The increasing use of robots in real-world applications will inevitably cause users to encounter more failures in interactions. While there is a longstanding effort in bringing human-likeness to robots, how robot embodiment affects users’ perception of failures remains largely unexplored. In this paper, we extend prior work on robot failures by assessing the impact that embodiment and failure severity have on people’s behaviours and their perception of robots. Our findings show that when using a smart-speaker embodiment, failures negatively affect users’ intention to frequently interact with the device, however not when using a human-like robot embodiment. Additionally, users significantly rate the human-like robot higher in terms of perceived intelligence and social presence. Our results further suggest that in higher severity situations, human-likeness is distracting and detrimental to the interaction. Drawing on quantitative findings, we discuss benefits and drawbacks of embodiment in robot failures that occur in guided tasks.

  • 3.
    Li, Rui
    et al.
    KTH, Skolan för elektroteknik och datavetenskap (EECS), Robotik, perception och lärande, RPL.
    van Almkerk, Marc
    KTH, Skolan för elektroteknik och datavetenskap (EECS), Robotik, perception och lärande, RPL.
    van Waveren, Sanne
    KTH, Skolan för elektroteknik och datavetenskap (EECS), Robotik, perception och lärande, RPL.
    Carter, Elizabeth
    KTH, Skolan för elektroteknik och datavetenskap (EECS), Robotik, perception och lärande, RPL.
    Leite, Iolanda
    KTH, Skolan för elektroteknik och datavetenskap (EECS), Robotik, perception och lärande, RPL.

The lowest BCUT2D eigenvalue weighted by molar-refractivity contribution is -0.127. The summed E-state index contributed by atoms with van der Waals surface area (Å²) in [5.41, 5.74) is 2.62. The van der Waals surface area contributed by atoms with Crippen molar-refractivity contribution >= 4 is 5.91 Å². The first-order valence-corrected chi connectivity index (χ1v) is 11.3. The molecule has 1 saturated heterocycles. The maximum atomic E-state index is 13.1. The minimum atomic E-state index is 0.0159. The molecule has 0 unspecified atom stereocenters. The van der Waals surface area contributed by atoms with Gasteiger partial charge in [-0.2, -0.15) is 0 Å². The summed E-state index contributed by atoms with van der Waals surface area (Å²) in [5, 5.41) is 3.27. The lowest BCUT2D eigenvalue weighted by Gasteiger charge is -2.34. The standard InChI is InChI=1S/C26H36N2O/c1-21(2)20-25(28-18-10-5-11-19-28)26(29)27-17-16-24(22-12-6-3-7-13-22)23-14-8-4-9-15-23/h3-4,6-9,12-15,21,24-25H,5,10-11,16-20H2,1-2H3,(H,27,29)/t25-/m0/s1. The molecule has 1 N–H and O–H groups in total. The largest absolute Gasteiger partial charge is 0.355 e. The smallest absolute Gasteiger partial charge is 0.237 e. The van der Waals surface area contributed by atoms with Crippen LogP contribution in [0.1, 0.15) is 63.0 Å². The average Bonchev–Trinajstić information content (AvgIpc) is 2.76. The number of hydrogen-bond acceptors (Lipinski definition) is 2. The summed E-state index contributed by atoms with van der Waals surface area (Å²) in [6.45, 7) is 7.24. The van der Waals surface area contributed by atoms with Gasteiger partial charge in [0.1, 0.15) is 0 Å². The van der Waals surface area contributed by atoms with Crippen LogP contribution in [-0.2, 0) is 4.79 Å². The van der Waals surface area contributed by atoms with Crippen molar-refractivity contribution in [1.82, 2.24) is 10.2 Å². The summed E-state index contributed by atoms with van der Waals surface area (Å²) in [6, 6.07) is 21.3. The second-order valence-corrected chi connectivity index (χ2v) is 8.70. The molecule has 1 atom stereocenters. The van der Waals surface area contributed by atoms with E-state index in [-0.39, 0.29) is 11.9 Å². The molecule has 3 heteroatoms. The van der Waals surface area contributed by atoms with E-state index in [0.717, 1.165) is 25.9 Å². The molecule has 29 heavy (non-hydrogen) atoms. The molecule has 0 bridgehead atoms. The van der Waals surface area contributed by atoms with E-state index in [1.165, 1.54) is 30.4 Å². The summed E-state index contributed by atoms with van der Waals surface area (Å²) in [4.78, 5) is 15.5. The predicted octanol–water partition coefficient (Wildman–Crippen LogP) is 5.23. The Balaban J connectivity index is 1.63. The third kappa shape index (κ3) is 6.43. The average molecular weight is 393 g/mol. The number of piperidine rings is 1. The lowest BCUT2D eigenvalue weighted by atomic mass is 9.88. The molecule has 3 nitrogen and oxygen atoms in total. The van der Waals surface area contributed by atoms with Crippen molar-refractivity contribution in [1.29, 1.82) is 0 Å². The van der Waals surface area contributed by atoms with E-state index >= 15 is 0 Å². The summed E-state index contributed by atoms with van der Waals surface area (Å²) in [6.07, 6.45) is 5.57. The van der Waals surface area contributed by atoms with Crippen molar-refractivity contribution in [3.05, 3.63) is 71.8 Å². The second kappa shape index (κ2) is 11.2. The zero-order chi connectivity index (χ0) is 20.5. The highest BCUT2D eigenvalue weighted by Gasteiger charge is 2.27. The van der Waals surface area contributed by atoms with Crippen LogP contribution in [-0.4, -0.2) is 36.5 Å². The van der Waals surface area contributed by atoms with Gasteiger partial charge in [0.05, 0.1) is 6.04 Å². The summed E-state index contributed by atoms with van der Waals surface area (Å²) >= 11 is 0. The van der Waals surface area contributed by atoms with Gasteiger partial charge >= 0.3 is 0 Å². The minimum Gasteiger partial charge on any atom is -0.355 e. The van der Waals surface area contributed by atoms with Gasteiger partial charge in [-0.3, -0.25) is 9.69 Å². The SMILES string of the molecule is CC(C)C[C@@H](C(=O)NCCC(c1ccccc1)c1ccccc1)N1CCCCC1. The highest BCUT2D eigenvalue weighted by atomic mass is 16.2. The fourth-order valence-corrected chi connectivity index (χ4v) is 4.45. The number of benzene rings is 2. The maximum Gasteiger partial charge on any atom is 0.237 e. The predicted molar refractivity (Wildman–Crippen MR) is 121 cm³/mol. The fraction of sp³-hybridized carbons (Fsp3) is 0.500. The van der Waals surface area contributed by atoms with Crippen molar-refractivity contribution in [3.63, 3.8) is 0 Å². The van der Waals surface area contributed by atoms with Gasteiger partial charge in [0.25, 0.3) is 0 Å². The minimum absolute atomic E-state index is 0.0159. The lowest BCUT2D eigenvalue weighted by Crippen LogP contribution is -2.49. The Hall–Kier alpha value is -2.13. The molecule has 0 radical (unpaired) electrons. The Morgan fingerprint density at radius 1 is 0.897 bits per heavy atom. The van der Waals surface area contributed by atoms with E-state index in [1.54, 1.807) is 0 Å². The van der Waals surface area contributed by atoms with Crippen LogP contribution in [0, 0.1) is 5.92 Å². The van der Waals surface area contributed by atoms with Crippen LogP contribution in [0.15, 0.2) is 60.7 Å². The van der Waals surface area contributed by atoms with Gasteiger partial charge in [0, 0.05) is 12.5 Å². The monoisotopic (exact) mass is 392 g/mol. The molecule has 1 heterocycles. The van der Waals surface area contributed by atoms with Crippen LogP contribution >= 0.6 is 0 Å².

Comparing Human-Robot Proxemics between Virtual Reality and the Real World2019Ingår i: HRI '19: 2019 14TH ACM/IEEE INTERNATIONAL CONFERENCE ON HUMAN-ROBOT INTERACTION, IEEE , 2019, s. 431-439Konferensbidrag (Refereegranskat)
    Abstract [en]

    Virtual Reality (VR) can greatly benefit Human-Robot Interaction (HRI) as a tool to effectively iterate across robot designs. However, possible system limitations of VR could influence the results such that they do not fully reflect real-life encounters with robots. In order to better deploy VR in HRI, we need to establish a basic understanding of what the differences are between HRI studies in the real world and in VR. This paper investigates the differences between the real life and VR with a focus on proxemic preferences, in combination with exploring the effects of visual familiarity and spatial sound within the VR experience. Results suggested that people prefer closer interaction distances with a real, physical robot than with a virtual robot in VR. Additionally, the virtual robot was perceived as more discomforting than the real robot, which could result in the differences in proxemics. Overall, these results indicate that the perception of the robot has to be evaluated before the interaction can be studied. However, the results also suggested that VR settings with different visual familiarities are consistent with each other in how they affect HRI proxemics and virtual robot perceptions, indicating the freedom to study HRI in various scenarios in VR. The effect of spatial sound in VR drew a more complex picture and thus calls for more in-depth research to understand its influence on HRI in VR.